Day 2 in Iran

Post by Sally Weaver Sommer,  VP and Dean of Academic Affairs at Bluffton University

Ted Koontz (right) with professor and students at Tarbiat Modarres University

Ted Koontz (right) with professor and students at Tarbiat Modarres University

October 5 was a full day of varied impressions and experiences.  Our first stop after breakfast was Tarbiat Modarres University.  This university was extablished in 1982 after the revolution.  With the new government’s strong commitment to higher education and the fleeing of many of the country’s university professors after the revolution, the government recognized the need for an instituion that would focus on preparing Iranians to teach at the university level.  5500 graduate students study at this beautiful new campus.  During the visit we learned about the various faculties of the university and toured several of the science labs.  We learned of the struggles to get needed equipment because of sanctions against the Iranian government.

Our next stop was the Armenian Orthodox Church.  There we visited with Archbishop Sarkissian.  He shared with us the experience of the Christian Church in Iran.  Armenians have been in Iran since the 17th century.  According to the Archbishop, the church enjoys a good relationship with the Iranian people and government.  The church has two seats in the Parliament.  We had the opportunity to experience a few minutes of the church’s worship service and hear the beautiful choir music.

Tehran University is Iran’s highest ranking university.  There we had an engaging conversation with administrators and faculty members of the Faculty of World Studies in their brand new building over a delicious lunch.  The faculty is newly established and eager to make connections with universities in North America.

The Iman Khomeini Research Center was the last institution we visited.  The center is devoted to studying the thought of Iman Khomeini.

During the day I gained an impression of Iran as a society on the move.  As we traveled through the city, we saw lots of new construction.  The universities are clearly focused on growth and are moving forward with clear visions of their individual missions.  They are proud of what they are accomplishing and, from what we have seen so far, rightly so.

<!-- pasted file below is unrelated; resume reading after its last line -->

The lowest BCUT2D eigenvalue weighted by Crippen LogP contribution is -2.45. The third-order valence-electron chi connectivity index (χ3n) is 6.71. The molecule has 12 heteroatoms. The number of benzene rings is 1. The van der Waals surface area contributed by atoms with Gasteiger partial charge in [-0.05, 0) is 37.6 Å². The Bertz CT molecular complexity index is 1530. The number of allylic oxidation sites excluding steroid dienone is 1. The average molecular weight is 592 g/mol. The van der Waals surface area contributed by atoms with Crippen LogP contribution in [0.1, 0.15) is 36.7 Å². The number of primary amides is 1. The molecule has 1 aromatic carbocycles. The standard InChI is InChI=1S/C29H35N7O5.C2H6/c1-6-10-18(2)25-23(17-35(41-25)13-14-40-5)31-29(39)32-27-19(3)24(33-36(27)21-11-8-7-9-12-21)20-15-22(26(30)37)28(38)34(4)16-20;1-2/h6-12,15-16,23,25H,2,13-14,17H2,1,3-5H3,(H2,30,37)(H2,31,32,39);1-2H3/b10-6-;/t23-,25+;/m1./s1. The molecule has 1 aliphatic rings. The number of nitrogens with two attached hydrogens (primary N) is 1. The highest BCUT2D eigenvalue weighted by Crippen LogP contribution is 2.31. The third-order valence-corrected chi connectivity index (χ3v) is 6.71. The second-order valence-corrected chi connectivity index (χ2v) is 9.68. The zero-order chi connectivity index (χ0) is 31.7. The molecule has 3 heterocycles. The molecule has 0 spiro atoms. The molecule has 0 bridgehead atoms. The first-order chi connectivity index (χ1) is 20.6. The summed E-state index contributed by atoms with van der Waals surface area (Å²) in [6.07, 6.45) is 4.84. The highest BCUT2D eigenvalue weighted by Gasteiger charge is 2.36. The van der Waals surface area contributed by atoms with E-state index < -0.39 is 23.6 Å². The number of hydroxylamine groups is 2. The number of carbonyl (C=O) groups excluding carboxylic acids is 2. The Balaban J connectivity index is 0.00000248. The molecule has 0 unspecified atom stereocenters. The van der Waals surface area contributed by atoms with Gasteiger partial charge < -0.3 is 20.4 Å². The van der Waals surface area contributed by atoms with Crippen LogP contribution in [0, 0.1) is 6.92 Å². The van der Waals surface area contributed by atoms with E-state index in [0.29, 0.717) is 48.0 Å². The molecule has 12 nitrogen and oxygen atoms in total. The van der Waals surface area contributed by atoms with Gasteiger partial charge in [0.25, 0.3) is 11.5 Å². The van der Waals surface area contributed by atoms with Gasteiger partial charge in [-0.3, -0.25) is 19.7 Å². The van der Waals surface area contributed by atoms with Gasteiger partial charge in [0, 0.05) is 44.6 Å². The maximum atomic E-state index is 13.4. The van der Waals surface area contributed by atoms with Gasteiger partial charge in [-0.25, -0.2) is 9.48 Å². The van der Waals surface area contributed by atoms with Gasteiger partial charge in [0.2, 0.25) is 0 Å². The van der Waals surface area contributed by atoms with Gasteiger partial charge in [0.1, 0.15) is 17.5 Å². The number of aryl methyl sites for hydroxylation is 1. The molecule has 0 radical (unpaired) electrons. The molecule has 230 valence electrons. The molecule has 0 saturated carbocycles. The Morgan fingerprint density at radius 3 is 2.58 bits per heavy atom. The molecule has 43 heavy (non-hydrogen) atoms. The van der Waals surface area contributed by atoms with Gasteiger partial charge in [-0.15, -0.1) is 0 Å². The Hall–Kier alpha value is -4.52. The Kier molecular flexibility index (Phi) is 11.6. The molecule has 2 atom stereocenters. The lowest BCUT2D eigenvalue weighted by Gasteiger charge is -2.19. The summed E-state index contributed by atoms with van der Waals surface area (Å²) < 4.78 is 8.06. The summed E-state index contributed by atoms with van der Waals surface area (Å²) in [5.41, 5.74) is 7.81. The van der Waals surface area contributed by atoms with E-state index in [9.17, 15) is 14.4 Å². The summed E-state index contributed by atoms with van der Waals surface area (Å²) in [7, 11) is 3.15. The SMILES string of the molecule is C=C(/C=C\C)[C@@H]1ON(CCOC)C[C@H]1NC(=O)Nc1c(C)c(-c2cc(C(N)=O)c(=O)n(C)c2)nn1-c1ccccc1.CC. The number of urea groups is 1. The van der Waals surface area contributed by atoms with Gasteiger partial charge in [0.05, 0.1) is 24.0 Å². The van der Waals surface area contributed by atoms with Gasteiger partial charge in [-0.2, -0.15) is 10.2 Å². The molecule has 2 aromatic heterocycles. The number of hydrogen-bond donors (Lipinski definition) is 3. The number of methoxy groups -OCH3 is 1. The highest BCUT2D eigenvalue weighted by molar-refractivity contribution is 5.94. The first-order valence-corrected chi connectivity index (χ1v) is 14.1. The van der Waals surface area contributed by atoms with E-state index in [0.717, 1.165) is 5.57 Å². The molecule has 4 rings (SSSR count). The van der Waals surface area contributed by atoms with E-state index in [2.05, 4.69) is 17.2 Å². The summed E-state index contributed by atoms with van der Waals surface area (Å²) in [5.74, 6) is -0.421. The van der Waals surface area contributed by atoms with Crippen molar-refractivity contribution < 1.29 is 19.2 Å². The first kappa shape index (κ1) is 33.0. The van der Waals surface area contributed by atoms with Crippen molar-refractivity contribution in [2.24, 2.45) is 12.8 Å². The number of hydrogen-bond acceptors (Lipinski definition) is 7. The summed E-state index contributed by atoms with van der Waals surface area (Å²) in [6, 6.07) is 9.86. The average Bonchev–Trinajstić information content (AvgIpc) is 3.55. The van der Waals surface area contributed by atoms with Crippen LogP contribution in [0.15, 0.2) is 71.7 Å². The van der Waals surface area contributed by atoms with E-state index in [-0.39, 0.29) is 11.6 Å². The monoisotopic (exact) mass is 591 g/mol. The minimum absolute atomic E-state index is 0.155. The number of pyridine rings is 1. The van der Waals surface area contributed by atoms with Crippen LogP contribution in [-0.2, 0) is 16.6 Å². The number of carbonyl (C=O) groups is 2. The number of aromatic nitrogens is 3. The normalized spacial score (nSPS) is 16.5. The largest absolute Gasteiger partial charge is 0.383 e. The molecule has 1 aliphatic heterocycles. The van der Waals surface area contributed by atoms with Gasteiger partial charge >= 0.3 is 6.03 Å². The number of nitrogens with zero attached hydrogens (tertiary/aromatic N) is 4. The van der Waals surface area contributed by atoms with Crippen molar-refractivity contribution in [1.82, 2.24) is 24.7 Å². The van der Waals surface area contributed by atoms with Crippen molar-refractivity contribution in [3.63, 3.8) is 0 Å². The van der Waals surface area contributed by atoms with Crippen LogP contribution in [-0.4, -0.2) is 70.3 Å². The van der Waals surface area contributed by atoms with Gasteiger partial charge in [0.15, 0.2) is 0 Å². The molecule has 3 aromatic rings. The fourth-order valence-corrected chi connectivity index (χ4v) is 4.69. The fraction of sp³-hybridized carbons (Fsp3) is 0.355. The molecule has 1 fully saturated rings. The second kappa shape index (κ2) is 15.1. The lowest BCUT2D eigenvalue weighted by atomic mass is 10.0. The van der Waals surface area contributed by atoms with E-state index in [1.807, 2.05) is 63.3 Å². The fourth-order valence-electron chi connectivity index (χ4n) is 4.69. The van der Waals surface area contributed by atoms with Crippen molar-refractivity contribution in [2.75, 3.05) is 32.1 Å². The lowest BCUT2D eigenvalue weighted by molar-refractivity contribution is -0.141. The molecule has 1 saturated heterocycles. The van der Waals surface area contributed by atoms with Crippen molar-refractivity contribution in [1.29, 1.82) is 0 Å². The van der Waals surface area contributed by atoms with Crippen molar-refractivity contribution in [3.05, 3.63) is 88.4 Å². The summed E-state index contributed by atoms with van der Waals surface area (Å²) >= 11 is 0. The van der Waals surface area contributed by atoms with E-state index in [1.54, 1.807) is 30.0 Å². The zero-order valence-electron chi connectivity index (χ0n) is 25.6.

A common theme in both the Christian and the Islamic centers we visited was the commonality of Christian and Islamic faiths.    We were told that a good Muslim follows the teachings of Jesus Christ.  Our hosts shared with us their conviction that if all of us practiced our faith there would be no wars between us.  One man stated emphatically that the term “religious wars” was a “nonsense concept.”  All prophets have come to reduce war and bring justice.  A faculty member at Tehran University stated that our academic study should work for the reduction of pain in the world.

One of the realities that the Iranian people have to live with daily that is not necessarily evident to visitors is the constant threat of attack.  One faculty member shared with us that the other day as his family was watching television, his 8-year-old son asked him, “Are they going to kill us all?”  In a conversation later in the day, our host shared with us how living with this daily stress affects the health of the people of Iran.

Our day ended with a wonderful meal shared with Iranian university students in a beautiful garden setting.  We had delightful convesations with these bright and engaged young adults who were willing to share their ideas with us and were eager to hear our perspective on a variety of issues.

Throughout the day we enjoyed the warm Iranian hospitatlity that Daryl and Cindy promised us.  At each visit we were served fruit, pastries, candies and/or drinks.  In addition, our suitcases will be full of the many gifts we have received by our Iranian hosts.

Stay tuned for the next posting by Anita Stalter fromGoshen College.


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